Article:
Thursday, April 9, 2009
Of pitchers, chowders and culinary genealogy
My time has been divided this week between studio and kitchen.
Three of my wife's long-lost cousins and one of their good friends are visiting Cape Cod from the ranch country of Alberta, on the cold plains of western Canada. More than a century ago, a couple of men named Dorchester left New England for the West and disappeared from the family's sight. A few years ago, through the kind of accident that occasionally happens among people who care about ancestors three or four or ten great-greats ago, their descendants came to the attention of my mother-in-law, the dedicated and now 84-year-old family genealogist. Over the decades and the generations, the family business had evolved from the Methodist ministry to cowboying. And, more specifically, rodeo cowboying. The Dorchesters are the first family of chuckwagon-racing on the Canadian rodeo circuit.
So now these four women - people who measure land in 640-acre "sections" and not square footage - are on Cape Cod to get to know a bit about the lives of the Dorchesters who never strayed far from their New England roots. And I, an in-law, am cooking for them Saturday.
Yesterday I made potato salad and baked beans. Today I shucked and chopped hardshell clams, peeled potatoes and sauteed onions, combining all the ingredients into the base for clam chowder. Or, as we always called it when I was growing up on Martha's Vineyard, quahaug chowder. (Quahaug - pronounced "CO-Hog" - is the old Native American word in these parts for the hardshell clam, most often used in chowder. Those are quahaugs in the photo above, dug by Ted Fitzell from the mud off Penzance Point in Woods Hole.)
Tomorrow I'll pick up some kind of fish (maybe striped bass, if it's in the market) for the grill, as well as hot dogs and beef for hamburgers. (This is America, after all.)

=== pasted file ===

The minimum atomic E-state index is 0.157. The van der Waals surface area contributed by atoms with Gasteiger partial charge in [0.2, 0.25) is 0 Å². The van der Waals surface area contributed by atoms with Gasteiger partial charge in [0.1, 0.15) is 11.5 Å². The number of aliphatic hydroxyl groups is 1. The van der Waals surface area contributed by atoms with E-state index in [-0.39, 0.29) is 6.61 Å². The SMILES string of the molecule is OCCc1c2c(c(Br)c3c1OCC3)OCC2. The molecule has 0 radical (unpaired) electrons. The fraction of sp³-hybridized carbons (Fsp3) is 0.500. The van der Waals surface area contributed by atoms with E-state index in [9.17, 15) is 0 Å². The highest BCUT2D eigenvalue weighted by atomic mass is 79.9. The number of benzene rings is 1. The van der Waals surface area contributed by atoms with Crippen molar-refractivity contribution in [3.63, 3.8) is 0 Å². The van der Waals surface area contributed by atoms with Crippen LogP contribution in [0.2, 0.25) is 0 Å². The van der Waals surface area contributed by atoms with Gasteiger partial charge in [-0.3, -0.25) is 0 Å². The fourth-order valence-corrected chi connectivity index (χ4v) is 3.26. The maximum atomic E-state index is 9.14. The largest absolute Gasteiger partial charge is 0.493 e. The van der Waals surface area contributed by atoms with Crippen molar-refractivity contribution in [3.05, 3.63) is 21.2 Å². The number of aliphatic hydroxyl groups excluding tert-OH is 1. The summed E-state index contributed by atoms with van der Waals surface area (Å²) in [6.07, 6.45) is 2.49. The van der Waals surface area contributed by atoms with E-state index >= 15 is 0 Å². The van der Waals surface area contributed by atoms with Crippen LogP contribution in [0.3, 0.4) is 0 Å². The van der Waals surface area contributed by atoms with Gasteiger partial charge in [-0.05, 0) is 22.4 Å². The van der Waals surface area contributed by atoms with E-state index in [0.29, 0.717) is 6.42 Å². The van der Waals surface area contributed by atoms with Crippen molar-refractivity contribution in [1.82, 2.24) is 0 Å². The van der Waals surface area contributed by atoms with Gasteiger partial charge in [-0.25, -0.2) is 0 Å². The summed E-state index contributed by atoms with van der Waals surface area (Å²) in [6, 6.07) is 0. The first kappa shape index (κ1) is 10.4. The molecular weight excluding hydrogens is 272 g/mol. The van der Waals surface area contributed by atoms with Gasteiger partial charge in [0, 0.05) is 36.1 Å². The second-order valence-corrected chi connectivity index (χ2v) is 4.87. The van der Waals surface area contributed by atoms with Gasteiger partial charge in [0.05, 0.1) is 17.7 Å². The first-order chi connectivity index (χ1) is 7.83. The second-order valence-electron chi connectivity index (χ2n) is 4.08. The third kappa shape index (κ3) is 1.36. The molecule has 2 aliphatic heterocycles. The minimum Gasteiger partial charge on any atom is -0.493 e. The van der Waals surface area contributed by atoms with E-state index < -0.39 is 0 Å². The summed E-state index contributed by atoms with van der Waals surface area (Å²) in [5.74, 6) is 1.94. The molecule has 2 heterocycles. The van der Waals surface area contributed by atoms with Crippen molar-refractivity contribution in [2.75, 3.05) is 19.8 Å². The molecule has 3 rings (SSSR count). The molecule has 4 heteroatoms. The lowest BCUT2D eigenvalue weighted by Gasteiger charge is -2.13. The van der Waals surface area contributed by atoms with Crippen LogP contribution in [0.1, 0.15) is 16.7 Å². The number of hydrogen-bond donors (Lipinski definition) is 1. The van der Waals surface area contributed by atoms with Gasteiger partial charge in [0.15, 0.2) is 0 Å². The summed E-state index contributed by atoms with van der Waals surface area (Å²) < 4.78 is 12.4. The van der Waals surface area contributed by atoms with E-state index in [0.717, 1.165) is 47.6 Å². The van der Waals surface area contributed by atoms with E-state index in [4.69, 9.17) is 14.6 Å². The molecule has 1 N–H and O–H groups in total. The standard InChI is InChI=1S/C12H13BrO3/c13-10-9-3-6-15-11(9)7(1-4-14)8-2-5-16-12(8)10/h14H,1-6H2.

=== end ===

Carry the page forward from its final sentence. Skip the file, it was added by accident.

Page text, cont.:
We wanted our Canadian cousins to know how we Cape Codders feed ourselves. As I finished up the chowder base, I realized that I had just prepared three of the dishes my mother made most often - potato salad, baked beans and chowder. And I made them instinctively, largely by memory, much the way she did 40 or 50 years ago.
The potato salad is simple - peeled and cubed potatoes, grated carrot, a bit of chopped onion, hard-boiled egg, mayonnaise, salt and pepper.
The baked beans are navy pea beans, soaked and boiled, then poured into an old bean pot glazed years ago with Albany slip, with one big peeled onion, brown sugar, molasses, dry mustard, salt and water from the bean-soaking. My mother added salt pork for flavor, but I use linguica. Linguica is a Portuguese sausage, common in southeastern Massachusetts, where the large community of Portuguese Americans descends mostly from the Azores islands off Portugal. I am part of that community. One set of great-grandparents on my mother's side came from the Azores. I am linked to that part of my family only tenuously, and mostly through linguica. My own heritage, then, will flavor the meal our Canadian friends eat Saturday. The beans cook all day in a low oven, until they're soft and the flavors all blend together.
The chowder is Cape Cod soul food; at times in the history of this place it might have been the only thing people had to eat. Quahaugs are one of the most common and tastiest of wild foods here. All you need to gather them is a shellfish license, a rake, low tide and a knowledge of shellfish beds. Add relatively inexpensive whole milk or half-and-half, onions and potatoes and you have a delicious and thoroughly native seafood stew. A good chowder tastes and smells of saltwater and the clam flats. And unlike the deplorable potatoes-in-cream-sauce that passes for chowder in many local restaurants, it is not thick.
That's what I've been doing this week. Oh, and making pitchers. There's a photo of them above, as well. Now that the chowder base is cooling (I'll add milk Saturday), I can pull handles.